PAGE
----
Last autumn; we conducted with the Group of Studying and Managing the Terroirs (Gest in French) a profile study of a section of soil in the Côte de Lechet. Whilst further improving our knowledge of our soils, we have also visualized the arrangement of the root system and measured the impact of tractors. With this work we could also evaluate the effect of ploughing and so adapt more precisely its depth.
Lorenzo Maini (from the Gest) and Didier Defaix dug a rectangular pit, perpendicular to the rows in order to visualize the horizons of the soil under the row and between the rows. The section reached a depth of almost 2 meters.
The studied section of soil shows a succession of very different horizons:
- At the surface, the aspect is porous
- From 0 to 45 cm , there is a brown calcareous soil. This horizon is the result of the accumulation of eroded elements from the top of the slope during the last glaciations.
We can distinguish: * 0-5 (ploughing): this horizon is organised with small, round aggregates. The activity of earthworms takes part in the very good porosity of this horizon. * 5-45 (deep ploughing before plantation): the structure is composed of angular aggregates of bigger size with reduced porosity.
- In the deep part (45 to 160 cm ) , the horizons are the result of the erosion both of the slope and of the underlying rock. From 45 to 110 cm , the blocks of compact limestone, sometimes quite big, are the result of mechanical weathering of the rock. The porosity is important. From 110 to 130 cm , the layer is composed by ochre silt and pieces of fossils. The porosity is maintained by the presence of micro-fissures and of some rare blocks of limestone. Between 130 and 140 cm , there is a thin layer of black clay, barely permeable on the surface upon which the water slides. From 140 to 160 cm: accumulation of clays, silts and stones with a rounded form, a result of the alteration of the underlying rock. The porosity is good.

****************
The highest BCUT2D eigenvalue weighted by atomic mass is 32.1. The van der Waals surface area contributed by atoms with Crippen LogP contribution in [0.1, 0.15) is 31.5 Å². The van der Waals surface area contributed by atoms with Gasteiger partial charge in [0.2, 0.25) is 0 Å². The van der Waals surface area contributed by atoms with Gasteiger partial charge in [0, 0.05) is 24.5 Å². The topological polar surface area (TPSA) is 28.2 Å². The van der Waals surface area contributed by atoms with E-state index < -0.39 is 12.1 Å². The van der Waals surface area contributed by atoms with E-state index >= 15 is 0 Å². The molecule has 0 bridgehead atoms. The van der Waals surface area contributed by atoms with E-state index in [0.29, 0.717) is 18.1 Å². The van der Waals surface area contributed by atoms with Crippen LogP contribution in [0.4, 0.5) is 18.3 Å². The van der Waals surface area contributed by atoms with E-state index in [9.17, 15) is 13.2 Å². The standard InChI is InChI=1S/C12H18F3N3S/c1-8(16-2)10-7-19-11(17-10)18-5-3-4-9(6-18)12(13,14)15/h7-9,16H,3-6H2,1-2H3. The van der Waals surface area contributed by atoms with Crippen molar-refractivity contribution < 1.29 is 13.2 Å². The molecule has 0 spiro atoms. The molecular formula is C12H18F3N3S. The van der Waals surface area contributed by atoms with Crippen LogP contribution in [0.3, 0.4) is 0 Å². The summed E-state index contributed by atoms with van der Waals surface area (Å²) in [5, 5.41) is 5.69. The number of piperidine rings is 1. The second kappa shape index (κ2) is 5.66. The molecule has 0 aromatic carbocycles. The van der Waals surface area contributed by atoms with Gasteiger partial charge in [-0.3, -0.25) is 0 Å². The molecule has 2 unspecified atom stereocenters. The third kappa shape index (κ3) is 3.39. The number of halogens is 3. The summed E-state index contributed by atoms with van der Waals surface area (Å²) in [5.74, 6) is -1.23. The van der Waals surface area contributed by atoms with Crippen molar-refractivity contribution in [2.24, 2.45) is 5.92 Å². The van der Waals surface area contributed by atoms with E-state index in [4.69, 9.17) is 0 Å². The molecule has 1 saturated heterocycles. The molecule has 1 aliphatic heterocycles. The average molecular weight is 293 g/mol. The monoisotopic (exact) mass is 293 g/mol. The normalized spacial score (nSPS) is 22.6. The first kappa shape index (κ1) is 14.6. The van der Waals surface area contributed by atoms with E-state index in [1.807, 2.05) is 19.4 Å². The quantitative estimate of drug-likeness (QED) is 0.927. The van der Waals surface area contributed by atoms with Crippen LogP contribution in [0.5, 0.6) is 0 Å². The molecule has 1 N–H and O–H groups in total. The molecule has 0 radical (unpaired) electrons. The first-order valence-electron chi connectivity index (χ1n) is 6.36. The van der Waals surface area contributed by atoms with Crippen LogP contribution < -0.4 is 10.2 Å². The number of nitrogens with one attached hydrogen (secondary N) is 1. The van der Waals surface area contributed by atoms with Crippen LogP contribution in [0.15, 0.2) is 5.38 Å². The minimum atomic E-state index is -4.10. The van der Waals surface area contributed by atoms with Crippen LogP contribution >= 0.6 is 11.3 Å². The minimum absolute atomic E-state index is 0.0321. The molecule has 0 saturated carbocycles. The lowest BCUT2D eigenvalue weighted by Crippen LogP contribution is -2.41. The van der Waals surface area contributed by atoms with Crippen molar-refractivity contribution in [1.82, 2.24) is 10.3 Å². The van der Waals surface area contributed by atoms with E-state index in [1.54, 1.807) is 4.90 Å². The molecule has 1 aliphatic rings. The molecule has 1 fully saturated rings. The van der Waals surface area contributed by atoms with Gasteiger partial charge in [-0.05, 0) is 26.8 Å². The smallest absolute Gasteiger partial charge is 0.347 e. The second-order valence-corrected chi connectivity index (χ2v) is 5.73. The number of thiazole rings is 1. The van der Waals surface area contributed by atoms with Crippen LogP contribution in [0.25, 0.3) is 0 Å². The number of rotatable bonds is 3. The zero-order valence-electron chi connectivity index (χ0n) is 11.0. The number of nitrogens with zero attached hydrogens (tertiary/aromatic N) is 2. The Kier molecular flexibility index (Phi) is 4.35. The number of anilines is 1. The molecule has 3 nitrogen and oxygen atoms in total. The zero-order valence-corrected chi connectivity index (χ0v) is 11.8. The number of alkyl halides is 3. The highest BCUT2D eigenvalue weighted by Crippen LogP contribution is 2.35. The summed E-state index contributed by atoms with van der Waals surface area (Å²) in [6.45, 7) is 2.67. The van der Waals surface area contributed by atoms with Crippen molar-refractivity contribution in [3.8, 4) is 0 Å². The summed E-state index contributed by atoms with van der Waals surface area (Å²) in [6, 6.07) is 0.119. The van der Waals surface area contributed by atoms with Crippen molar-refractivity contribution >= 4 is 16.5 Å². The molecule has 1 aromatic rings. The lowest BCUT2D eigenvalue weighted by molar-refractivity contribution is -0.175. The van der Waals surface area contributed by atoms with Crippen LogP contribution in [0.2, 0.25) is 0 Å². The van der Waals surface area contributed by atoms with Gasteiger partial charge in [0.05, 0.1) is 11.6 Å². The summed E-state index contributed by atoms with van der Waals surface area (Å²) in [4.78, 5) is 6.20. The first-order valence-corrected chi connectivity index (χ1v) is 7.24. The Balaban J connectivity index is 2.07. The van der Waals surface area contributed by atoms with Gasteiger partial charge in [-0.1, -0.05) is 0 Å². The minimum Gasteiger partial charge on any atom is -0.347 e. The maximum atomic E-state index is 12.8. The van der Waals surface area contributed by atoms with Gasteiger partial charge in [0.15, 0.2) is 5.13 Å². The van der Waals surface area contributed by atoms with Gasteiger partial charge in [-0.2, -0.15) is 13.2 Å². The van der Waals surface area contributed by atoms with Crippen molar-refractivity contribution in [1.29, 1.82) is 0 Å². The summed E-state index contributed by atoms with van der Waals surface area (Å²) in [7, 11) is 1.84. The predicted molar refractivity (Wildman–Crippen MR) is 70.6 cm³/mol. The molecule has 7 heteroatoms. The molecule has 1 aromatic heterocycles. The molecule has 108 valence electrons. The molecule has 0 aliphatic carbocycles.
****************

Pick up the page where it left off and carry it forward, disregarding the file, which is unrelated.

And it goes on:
-Then we reach the rock composed of weathering limestone, releasing constituent elements.
he cultural profile (left) provides information about the effect of the work realised by man.
The root profile (right) shows the arrangement of the roots.
The 2 profiles above provide a lot of valuable information. In the first few centimetres (0-5), we see that the porosity of the soil and its aeration are excellent thanks to ploughing, to the activity of the soil's fauna and to the small roots of weeds (remember that we let the weeds remain for a part of the year in accordance with the technique of natural and controlled weeding -Enherbement Naturel Maîtrisé in French). Where the tractors run, the packing down of the soil is still significant despite using light tractors with low pressure wheels. However, using coulters has fragmented and aerated the more compact zone.
The observation of the root system shows that all the horizons of the soil are explored and exploited by a big quantity of small roots. So the plant has an important potential at its disposal, able to access water and minerals throughout the vegetal cycle. This had been checked during summer 2003 because the vine did not suffer from the dryness which was most severe.
All the observations realised thanks to this study show the importance of the work we have been doing for the last few years to improve the aeration and thus the vitality of our soils. This occurs notably through ploughing and through the use of compost. The interest of compost is that it "feeds" the soil and then the soil feeds the plant (in this system, the plant does not intake the fertilizer directly).
We still have to improve the porosity of the horizon 5-45 through ploughing and supplying organic matter such as guano in order to stimulate the activity of the soil's micro-organisms.
We have learnt a lot from this study and also from the soil analysis we regularly conduct. Better knowledge of our soils allows us to understand even better the characteristic of each wine and the very different styles of our appellations.